Nick Hanauer and David Rolf are an unlikely pair of troublemakers. Hanauer is a Seattle venture capitalist and was the first non-family investor in Amazon.com. David Rolf is a labor organizer who once rallied enough support to unionize 74,000 home health care workers in Los Angeles.
Yet the two of them agree on one thing: We need to pay part-time workers better, and provide better benefits. And they’ve teamed up to start a campaign to make that happen.
Their argument could slash the profitability (or future profitability) of many tech startups, including Uber, Lyft, TaskRabbit, and more. But it might also ensure the continued existence of a robust middle class, even in an era in which most of us work part-time or contract jobs for companies like Uber, Lyft, and TaskRabbit. And those companies actually require middle-class people to be their customers, so it might be win-win in the end.
On this Labor Day weekend, it’s an argument worth considering.
Bear with me, tech execs and captains of Silicon Valley. This might sound like some kind of socialism, but it’s not. Hanauer and Rolf say it’s about ensuring the future of work — and the viability of companies that depend on having a U.S. market for their services.
“All of the people I employ at startups can afford to go to Starbucks every day. But none of the people who work at Starbucks can afford to buy the products that we make,” Hanauer explained in a recent conversation.
That’s a problem that even Henry Ford recognized: You need to pay auto workers enough so they can afford to buy your cars or you’re not going to have a market for your product for very long.
Establishing better pay and better benefits will help preserve a robust middle class, even as many people increasingly work in what’s called the “1099 economy,” named after the tax form that independent contractors get at the end of each year. (Disclosure: After leaving VentureBeat’s employ recently, I’m an independent contractor now too.)
The duo recently published an article in the journal Democracy called “Shared Security, Shared Growth.” In it, they propose raising the minimum wage to $15. They think there should be mandatory overtime pay for anyone making less than $69,000 a year, far higher than the current threshold of $23,000.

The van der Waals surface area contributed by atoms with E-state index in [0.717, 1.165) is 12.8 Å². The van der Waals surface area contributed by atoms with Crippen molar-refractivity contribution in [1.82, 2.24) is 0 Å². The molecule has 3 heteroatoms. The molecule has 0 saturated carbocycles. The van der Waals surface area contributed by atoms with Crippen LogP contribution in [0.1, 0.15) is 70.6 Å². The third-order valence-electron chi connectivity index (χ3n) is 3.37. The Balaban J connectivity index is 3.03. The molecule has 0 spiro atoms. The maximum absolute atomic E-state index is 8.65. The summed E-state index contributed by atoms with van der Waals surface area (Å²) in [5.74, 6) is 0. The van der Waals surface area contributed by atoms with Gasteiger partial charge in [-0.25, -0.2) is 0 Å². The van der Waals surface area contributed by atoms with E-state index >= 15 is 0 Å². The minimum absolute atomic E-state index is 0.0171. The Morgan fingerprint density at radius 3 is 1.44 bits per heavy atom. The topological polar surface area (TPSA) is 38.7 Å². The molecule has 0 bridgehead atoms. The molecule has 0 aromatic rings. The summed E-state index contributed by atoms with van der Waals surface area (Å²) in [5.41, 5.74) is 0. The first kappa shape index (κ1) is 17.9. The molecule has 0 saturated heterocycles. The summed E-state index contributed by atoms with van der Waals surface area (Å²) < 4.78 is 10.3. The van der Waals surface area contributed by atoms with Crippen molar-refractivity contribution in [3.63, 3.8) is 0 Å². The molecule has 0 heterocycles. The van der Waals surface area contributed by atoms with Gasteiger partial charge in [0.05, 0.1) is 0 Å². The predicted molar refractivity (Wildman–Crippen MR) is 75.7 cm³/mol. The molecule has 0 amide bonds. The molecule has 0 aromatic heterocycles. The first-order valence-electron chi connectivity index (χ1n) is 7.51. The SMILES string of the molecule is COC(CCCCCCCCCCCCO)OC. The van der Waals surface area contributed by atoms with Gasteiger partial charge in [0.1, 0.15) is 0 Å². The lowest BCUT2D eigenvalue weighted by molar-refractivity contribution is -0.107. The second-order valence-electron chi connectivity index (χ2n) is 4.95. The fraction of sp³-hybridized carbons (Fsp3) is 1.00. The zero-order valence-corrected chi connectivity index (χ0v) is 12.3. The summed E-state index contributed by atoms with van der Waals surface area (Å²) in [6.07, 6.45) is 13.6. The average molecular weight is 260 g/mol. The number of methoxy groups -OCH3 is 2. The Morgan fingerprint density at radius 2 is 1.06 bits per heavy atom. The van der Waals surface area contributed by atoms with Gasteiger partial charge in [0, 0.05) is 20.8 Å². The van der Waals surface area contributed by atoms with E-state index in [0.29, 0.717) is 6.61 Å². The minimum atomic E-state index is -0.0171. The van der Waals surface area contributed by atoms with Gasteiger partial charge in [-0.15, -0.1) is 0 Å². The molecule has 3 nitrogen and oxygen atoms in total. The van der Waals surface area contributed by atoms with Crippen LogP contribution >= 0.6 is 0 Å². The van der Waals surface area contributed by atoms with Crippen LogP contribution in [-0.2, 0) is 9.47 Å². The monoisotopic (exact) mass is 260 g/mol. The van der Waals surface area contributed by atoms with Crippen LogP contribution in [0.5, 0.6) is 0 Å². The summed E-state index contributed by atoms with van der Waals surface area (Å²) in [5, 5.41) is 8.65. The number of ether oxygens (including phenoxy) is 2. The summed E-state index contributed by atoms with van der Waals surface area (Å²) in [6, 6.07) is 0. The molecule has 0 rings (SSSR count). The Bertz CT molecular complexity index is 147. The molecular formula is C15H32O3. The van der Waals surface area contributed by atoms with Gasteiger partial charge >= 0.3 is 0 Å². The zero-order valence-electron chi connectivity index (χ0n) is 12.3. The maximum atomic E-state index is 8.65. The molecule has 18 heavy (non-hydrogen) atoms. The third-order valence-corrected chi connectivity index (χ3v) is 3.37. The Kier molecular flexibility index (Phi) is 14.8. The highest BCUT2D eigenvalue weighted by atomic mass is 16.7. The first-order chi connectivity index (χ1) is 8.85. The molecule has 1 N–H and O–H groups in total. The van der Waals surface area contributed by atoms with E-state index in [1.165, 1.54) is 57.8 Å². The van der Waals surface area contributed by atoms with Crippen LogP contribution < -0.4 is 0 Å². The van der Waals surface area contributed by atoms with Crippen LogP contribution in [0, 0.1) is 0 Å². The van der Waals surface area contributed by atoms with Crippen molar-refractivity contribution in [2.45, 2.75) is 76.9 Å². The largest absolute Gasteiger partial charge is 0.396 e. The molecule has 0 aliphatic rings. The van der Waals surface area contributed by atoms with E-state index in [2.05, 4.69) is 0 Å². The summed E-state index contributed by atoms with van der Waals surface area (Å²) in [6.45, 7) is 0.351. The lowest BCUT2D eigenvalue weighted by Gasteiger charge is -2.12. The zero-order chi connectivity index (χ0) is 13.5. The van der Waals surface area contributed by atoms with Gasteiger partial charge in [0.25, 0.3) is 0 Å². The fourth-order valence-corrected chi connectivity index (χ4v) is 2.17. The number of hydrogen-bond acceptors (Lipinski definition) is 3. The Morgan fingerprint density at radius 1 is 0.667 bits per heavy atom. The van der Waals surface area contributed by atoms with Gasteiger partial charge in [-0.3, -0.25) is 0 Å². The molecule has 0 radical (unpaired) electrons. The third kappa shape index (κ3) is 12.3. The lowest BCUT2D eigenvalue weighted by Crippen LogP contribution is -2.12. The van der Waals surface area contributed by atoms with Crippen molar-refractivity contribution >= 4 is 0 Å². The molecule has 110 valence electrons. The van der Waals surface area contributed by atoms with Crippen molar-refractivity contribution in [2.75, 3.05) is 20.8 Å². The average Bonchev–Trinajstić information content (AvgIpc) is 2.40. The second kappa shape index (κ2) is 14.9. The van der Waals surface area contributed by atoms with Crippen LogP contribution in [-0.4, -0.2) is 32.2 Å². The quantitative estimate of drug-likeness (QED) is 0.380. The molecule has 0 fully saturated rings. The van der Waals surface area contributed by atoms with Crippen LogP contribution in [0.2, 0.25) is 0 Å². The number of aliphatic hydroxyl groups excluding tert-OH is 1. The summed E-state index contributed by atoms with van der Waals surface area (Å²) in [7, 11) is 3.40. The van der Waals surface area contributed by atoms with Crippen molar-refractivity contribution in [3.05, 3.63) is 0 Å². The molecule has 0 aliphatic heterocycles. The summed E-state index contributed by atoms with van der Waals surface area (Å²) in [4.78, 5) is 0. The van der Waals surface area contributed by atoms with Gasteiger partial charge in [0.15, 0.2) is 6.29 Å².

And they propose a “Shared Security System,” somewhat like Social Security, except that in addition to providing retirement benefits, it also provides a way to fund vacation time, sick pay, and a host of other benefits to all people, including part-time workers.
“You have this idiotic situation where you have vast industries essentially parasitic off the rest of the economy by paying their workers poverty wages, and expecting the rest of us to make up the difference in food stamps, Medicaid, and rent assistance,” Hanauer said.
He’s not just talking about Uber and the like: He’s also referring to Walmart, Starbucks, McDonald’s, and other giants of part-time, minimum-wage employment. The fact is, there are many companies — tech “unicorns” as well as publicly traded Fortune 500 companies — that are benefiting from a generational shift from long-term full-time work for a single company to a constellation of part-time, temporary jobs for a variety of companies.
That shift provides flexibility for individuals, efficiency for companies, and a more rational allocation of labor resources for the economy at large, at least in principle. But it also leaves a large class of workers without benefits that many of us would consider standard, such as sick days, vacation days, or even the knowledge of what hours they’re expected to work next week.
These “on-demand” companies depend heavily on a workforce of people who work a few hours here, a few hours there, but remain independent contractors — or so the companies argue. (California courts recently took a different view, stating that Uber drivers are employees, but litigation is still ongoing.)